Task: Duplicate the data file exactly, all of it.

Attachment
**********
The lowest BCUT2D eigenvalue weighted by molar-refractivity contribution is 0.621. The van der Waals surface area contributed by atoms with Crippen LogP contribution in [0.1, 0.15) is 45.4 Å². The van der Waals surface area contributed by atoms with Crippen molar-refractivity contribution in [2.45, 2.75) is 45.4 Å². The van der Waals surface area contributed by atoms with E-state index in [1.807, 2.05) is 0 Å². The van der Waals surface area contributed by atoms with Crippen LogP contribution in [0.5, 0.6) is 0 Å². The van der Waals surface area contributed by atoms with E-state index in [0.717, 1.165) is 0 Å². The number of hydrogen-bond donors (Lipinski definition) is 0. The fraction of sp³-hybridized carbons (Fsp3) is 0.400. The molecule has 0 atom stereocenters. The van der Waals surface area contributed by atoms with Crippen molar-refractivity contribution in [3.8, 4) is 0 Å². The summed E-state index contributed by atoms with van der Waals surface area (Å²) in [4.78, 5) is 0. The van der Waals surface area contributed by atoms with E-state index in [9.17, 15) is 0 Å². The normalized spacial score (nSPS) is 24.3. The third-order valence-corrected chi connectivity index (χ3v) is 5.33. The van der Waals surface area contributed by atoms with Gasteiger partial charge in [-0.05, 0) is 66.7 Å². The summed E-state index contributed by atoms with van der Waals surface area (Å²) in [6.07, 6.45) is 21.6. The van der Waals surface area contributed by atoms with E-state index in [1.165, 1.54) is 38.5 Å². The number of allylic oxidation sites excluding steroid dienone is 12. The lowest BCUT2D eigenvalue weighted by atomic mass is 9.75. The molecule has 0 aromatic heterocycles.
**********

The lowest BCUT2D eigenvalue weighted by molar-refractivity contribution is 0.621. The van der Waals surface area contributed by atoms with Crippen LogP contribution in [0.1, 0.15) is 45.4 Å². The van der Waals surface area contributed by atoms with Crippen molar-refractivity contribution in [2.45, 2.75) is 45.4 Å². The van der Waals surface area contributed by atoms with E-state index in [1.807, 2.05) is 0 Å². The van der Waals surface area contributed by atoms with Crippen LogP contribution in [0.5, 0.6) is 0 Å². The van der Waals surface area contributed by atoms with E-state index in [0.717, 1.165) is 0 Å². The number of hydrogen-bond donors (Lipinski definition) is 0. The fraction of sp³-hybridized carbons (Fsp3) is 0.400. The molecule has 0 atom stereocenters. The van der Waals surface area contributed by atoms with Crippen molar-refractivity contribution in [3.8, 4) is 0 Å². The summed E-state index contributed by atoms with van der Waals surface area (Å²) in [4.78, 5) is 0. The van der Waals surface area contributed by atoms with E-state index in [9.17, 15) is 0 Å². The normalized spacial score (nSPS) is 24.3. The third-order valence-corrected chi connectivity index (χ3v) is 5.33. The van der Waals surface area contributed by atoms with Gasteiger partial charge in [-0.05, 0) is 66.7 Å². The summed E-state index contributed by atoms with van der Waals surface area (Å²) in [6.07, 6.45) is 21.6. The van der Waals surface area contributed by atoms with E-state index in [1.165, 1.54) is 38.5 Å². The number of allylic oxidation sites excluding steroid dienone is 12. The lowest BCUT2D eigenvalue weighted by atomic mass is 9.75. The molecule has 0 aromatic heterocycles.